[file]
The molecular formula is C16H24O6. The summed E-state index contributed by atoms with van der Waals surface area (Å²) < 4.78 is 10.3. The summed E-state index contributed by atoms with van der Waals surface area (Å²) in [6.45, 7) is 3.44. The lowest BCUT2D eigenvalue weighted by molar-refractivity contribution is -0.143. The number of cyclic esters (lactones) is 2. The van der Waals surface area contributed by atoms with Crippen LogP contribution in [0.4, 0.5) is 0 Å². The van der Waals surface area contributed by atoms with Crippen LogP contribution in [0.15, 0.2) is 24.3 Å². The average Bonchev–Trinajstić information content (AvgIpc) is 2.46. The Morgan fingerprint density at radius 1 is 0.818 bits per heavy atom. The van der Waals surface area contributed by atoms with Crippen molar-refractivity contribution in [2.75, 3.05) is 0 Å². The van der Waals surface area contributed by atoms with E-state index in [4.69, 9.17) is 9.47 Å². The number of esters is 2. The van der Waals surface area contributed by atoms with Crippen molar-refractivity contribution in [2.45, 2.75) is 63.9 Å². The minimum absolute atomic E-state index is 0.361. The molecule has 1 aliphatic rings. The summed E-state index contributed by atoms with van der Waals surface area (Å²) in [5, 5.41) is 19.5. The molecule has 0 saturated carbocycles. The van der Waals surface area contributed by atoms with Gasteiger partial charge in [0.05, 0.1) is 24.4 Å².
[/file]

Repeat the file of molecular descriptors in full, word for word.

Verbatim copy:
The molecular formula is C16H24O6. The summed E-state index contributed by atoms with van der Waals surface area (Å²) < 4.78 is 10.3. The summed E-state index contributed by atoms with van der Waals surface area (Å²) in [6.45, 7) is 3.44. The lowest BCUT2D eigenvalue weighted by molar-refractivity contribution is -0.143. The number of cyclic esters (lactones) is 2. The van der Waals surface area contributed by atoms with Crippen LogP contribution in [0.4, 0.5) is 0 Å². The van der Waals surface area contributed by atoms with Crippen LogP contribution in [0.15, 0.2) is 24.3 Å². The average Bonchev–Trinajstić information content (AvgIpc) is 2.46. The Morgan fingerprint density at radius 1 is 0.818 bits per heavy atom. The van der Waals surface area contributed by atoms with Crippen molar-refractivity contribution in [2.75, 3.05) is 0 Å². The van der Waals surface area contributed by atoms with E-state index in [4.69, 9.17) is 9.47 Å². The number of esters is 2. The van der Waals surface area contributed by atoms with Crippen molar-refractivity contribution in [2.45, 2.75) is 63.9 Å². The minimum absolute atomic E-state index is 0.361. The molecule has 1 aliphatic rings. The summed E-state index contributed by atoms with van der Waals surface area (Å²) in [5, 5.41) is 19.5. The molecule has 0 saturated carbocycles. The van der Waals surface area contributed by atoms with Gasteiger partial charge in [0.05, 0.1) is 24.4 Å².